Earlier on today, and continuing further with yesterday’s blog entry on “The Social Enterprise – Welcome to the Era of Intrapreneurship!” that I shared over here, my good friend, the always insightful Susan Scrupski put together a follow-up article that absolutely pretty much nails it for me on this whole topic of transitioning into “The Social Enterprise” from “Social Business”. Under the rather thought-provoking title of “Zen and the Art of Enterprise Maintenance” Susan herself has set up some homework for all of those folks out there who may be involved with Enterprise 2.0, Social Networking / Computing or Social Business (In my case, Social Enterprise). To name: “We are aiming to change the world of work“. And somehow although plenty of folks out there would see that as a call to (silent) arms I tend to think more along the terms of the Awakening 2.0 that a bunch of us have been waiting for a long while now…
Further down in that article Susan gets to explain, in a rather enlightening and insightful fashion, what she actually means with “We are aiming to change the world of work“, which I guess is probably rather well described under this golden nugget:
“To get to the “fix” part of this equation, it’s going to take the smarts and knowhow of everyone who’s focused on the Enterprise. There’s a great thread on G+ from Sameer Patel on the “how.” The lasting value will be to apply the spirit of social revolution in the enterprise to the practical application of social in the enterprise“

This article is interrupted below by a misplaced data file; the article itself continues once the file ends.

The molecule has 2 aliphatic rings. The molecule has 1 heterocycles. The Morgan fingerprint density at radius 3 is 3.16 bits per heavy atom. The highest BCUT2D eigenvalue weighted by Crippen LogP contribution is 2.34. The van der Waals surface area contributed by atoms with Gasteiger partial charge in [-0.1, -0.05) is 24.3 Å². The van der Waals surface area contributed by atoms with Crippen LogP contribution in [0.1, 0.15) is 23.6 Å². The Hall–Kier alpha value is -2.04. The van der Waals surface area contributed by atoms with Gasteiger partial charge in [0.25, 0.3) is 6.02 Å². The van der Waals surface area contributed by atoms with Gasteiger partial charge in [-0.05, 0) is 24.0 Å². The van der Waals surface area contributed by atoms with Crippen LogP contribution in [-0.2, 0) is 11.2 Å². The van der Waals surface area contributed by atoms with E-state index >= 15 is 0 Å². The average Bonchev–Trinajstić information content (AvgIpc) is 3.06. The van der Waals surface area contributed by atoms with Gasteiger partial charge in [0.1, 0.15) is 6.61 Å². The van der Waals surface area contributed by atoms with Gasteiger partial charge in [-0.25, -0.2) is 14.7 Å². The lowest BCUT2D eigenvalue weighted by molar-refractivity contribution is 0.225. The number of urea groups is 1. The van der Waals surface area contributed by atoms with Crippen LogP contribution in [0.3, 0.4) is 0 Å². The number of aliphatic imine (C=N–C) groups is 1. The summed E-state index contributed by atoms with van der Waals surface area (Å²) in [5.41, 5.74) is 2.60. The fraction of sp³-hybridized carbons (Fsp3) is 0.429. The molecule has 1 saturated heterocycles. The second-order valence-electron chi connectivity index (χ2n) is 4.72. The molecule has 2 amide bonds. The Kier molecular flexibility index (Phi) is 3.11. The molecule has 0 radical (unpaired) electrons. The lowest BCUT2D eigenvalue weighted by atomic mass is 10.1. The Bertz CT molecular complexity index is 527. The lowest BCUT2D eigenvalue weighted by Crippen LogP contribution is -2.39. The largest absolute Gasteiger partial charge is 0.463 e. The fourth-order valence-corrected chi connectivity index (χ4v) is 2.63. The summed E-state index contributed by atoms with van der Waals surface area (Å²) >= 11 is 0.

To then finish it all off with setting up the challenge ahead for all of us:
“This is the hard part. Delivering on the promise of social. So consider it a clarion call for all practitioners, consultants, and vendors (big and small): Figure it out. Bring it home for the rest of us and the planet. We’ve done the first hard part which is selling the promise of revolutionary change. And we’ll keep beating that drum, btw. It’s the backbeat to the song we’re singing“
Of course, as I finished off reading through her blog post I just couldn’t help thinking about the “Figure it out“ part of her article and start thinking about potential solutions. And while catching up further with some other interesting reading I just couldn’t help pondering that we may have a holistic solution far too close to each and everyone of us to realise about it, and make it work. It all came clearer to me when I re-discovered a rather inspiring video clip that re-introduces a very innovative and creative concept that I would love to see it being explored by the enterprise world and not just by a few companies: The Circular Economy (Re-Thinking Progress)
In a rather revealing article over at the Guardian, Rosie Bristow describes quite nicely how the current linear economy hasn’t taken us too far ahead; quite the opposite! It seems that it’s made things a whole lot worse, not just for the business world, but just as much for both our societies and the world we live in:
“The basis for this thinking is that the linear way in which the world economy currently operates fuels a culture of consumption and creates more waste than is sustainable in the long term. In contrast, the living world operates in a circular cycle where the waste of one species provides the food for another and resources flow”